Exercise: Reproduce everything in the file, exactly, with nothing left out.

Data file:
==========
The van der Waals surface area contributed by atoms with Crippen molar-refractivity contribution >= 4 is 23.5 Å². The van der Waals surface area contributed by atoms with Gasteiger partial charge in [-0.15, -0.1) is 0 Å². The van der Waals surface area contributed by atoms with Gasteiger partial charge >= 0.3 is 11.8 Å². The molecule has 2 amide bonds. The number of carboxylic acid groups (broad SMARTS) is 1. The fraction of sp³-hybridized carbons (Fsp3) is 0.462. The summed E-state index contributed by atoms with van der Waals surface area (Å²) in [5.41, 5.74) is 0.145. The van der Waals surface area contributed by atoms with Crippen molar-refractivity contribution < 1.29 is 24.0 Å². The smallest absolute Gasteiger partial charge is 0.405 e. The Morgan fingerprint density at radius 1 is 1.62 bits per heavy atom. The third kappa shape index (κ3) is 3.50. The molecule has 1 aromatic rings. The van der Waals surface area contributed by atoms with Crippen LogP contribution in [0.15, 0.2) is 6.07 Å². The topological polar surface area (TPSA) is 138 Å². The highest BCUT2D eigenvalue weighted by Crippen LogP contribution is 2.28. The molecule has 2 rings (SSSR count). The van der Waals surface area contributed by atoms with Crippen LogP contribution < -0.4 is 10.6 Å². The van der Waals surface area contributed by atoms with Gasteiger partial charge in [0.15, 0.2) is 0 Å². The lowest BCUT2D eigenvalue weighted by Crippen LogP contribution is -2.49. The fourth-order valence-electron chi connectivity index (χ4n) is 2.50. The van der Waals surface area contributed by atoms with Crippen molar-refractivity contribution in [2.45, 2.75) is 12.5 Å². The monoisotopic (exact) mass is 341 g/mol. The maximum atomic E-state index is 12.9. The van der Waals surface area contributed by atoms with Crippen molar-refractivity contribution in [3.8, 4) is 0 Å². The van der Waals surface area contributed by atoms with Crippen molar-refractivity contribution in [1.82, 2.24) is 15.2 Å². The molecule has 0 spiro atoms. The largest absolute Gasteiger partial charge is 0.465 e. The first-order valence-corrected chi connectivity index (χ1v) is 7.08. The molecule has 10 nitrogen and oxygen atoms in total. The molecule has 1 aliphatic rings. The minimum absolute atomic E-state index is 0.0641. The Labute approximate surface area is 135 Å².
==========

The van der Waals surface area contributed by atoms with Crippen molar-refractivity contribution >= 4 is 23.5 Å². The van der Waals surface area contributed by atoms with Gasteiger partial charge in [-0.15, -0.1) is 0 Å². The van der Waals surface area contributed by atoms with Gasteiger partial charge >= 0.3 is 11.8 Å². The molecule has 2 amide bonds. The number of carboxylic acid groups (broad SMARTS) is 1. The fraction of sp³-hybridized carbons (Fsp3) is 0.462. The summed E-state index contributed by atoms with van der Waals surface area (Å²) in [5.41, 5.74) is 0.145. The van der Waals surface area contributed by atoms with Crippen molar-refractivity contribution < 1.29 is 24.0 Å². The smallest absolute Gasteiger partial charge is 0.405 e. The Morgan fingerprint density at radius 1 is 1.62 bits per heavy atom. The third kappa shape index (κ3) is 3.50. The molecule has 1 aromatic rings. The van der Waals surface area contributed by atoms with Crippen LogP contribution in [0.15, 0.2) is 6.07 Å². The topological polar surface area (TPSA) is 138 Å². The highest BCUT2D eigenvalue weighted by Crippen LogP contribution is 2.28. The molecule has 2 rings (SSSR count). The van der Waals surface area contributed by atoms with Crippen LogP contribution < -0.4 is 10.6 Å². The van der Waals surface area contributed by atoms with Gasteiger partial charge in [0.15, 0.2) is 0 Å². The lowest BCUT2D eigenvalue weighted by Crippen LogP contribution is -2.49. The fourth-order valence-electron chi connectivity index (χ4n) is 2.50. The van der Waals surface area contributed by atoms with Crippen molar-refractivity contribution in [2.45, 2.75) is 12.5 Å². The monoisotopic (exact) mass is 341 g/mol. The maximum atomic E-state index is 12.9. The van der Waals surface area contributed by atoms with Crippen molar-refractivity contribution in [3.8, 4) is 0 Å². The van der Waals surface area contributed by atoms with Crippen molar-refractivity contribution in [1.82, 2.24) is 15.2 Å². The molecule has 0 spiro atoms. The largest absolute Gasteiger partial charge is 0.465 e. The first-order valence-corrected chi connectivity index (χ1v) is 7.08. The molecule has 10 nitrogen and oxygen atoms in total. The molecule has 1 aliphatic rings. The minimum absolute atomic E-state index is 0.0641. The Labute approximate surface area is 135 Å².